Published: Fri, May 19, 2017
Science | By Cecil Little

NASA probes detect man-made bubble around Earth

NASA probes detect man-made bubble around Earth

"The tests were a human-generated and extreme example of some of the space weather effects frequently caused by the sun", said Phil Erickson, assistant director at MIT's Haystack Observatory, Westford, Massachusetts, and co-author on the paper.

The VLF waves propagate outward into space and serve to deflect high-energy particles that could cause harm to organic life, a potentially beneficial finding for researchers attempting to protect human spacefarers from cosmic radiation. But the energy from nuclear explosions created hot, electrically charged regions within the atmosphere that induced geomagnetic disturbances, and even produced radiation belts of its own.

SEE MORE: You Can Now Watch Declassified Nuclear Weapons Tests.

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Not surprisingly, the erstwhile Soviet Union and the USA caused most of man-made space weather disturbance between 1958 and 1962 while conducting high-altitude tests.

The researchers found that these Cold War-era tests gave rise to temporary radiation belts around Earth and even created artificial auroras that could be seen over the equator, instead of the poles. The charged particles can also threaten airlines by disturbing the Earth's magnetic field. The probes have noticed an interesting coincidence-the outward extent of the VLF bubble corresponds nearly exactly to the inner edge of the Van Allen radiation belts, a layer of charged particles held in place by Earth's magnetic fields. The test was conducted over Johnston Island in the Pacific Ocean.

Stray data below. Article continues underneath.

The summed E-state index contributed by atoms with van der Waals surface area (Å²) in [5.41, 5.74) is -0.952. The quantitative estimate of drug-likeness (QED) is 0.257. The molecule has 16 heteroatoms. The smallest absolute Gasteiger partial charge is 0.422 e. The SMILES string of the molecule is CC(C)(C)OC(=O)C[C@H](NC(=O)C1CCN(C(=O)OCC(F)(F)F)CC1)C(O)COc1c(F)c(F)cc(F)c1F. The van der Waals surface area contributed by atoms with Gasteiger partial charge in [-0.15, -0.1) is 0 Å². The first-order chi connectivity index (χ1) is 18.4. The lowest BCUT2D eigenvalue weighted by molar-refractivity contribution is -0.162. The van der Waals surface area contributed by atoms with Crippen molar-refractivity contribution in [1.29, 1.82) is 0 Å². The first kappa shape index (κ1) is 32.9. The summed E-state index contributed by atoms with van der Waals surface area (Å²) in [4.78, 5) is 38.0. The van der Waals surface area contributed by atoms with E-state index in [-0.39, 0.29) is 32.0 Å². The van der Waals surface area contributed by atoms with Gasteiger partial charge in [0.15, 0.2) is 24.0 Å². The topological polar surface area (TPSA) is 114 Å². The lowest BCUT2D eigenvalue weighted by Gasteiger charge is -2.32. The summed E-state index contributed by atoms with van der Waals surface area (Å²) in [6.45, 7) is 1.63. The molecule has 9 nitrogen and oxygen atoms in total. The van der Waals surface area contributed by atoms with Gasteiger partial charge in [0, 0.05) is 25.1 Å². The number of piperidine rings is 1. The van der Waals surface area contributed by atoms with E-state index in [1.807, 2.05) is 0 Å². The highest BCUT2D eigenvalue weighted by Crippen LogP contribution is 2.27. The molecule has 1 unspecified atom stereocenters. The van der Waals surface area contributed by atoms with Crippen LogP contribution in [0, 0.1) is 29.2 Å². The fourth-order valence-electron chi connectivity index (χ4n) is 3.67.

The existence of VLF bubble has also been verified by spacecrafts in the space, such as NASA's Van Allen Probes, which study electrons and ions in the near-Earth environment. At times, these interactions can create a barrier around Earth against natural high energy particle radiation in space.

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Humans have always been shaping Earth's landscape, but now scientists have found that we can shape our near-space environment as well. The artificially trapped charged particles remained in significant numbers for weeks, and in one case, years. Something we're only just learning, though, is how far beyond Earth they can travel, too.

"Ivy Mike" atmospheric nuclear test, taken in November 1952.

According to NASA, the test caused geomagnetic storms detected from Sweden all the way to Arizona, with two high-speed waves of particles traveling at 1,860 miles per second and nearly 500 miles per second, respectively. They observed two high-speed waves: the first travelled at 1,860 miles per second and the second, less than a fourth that speed.

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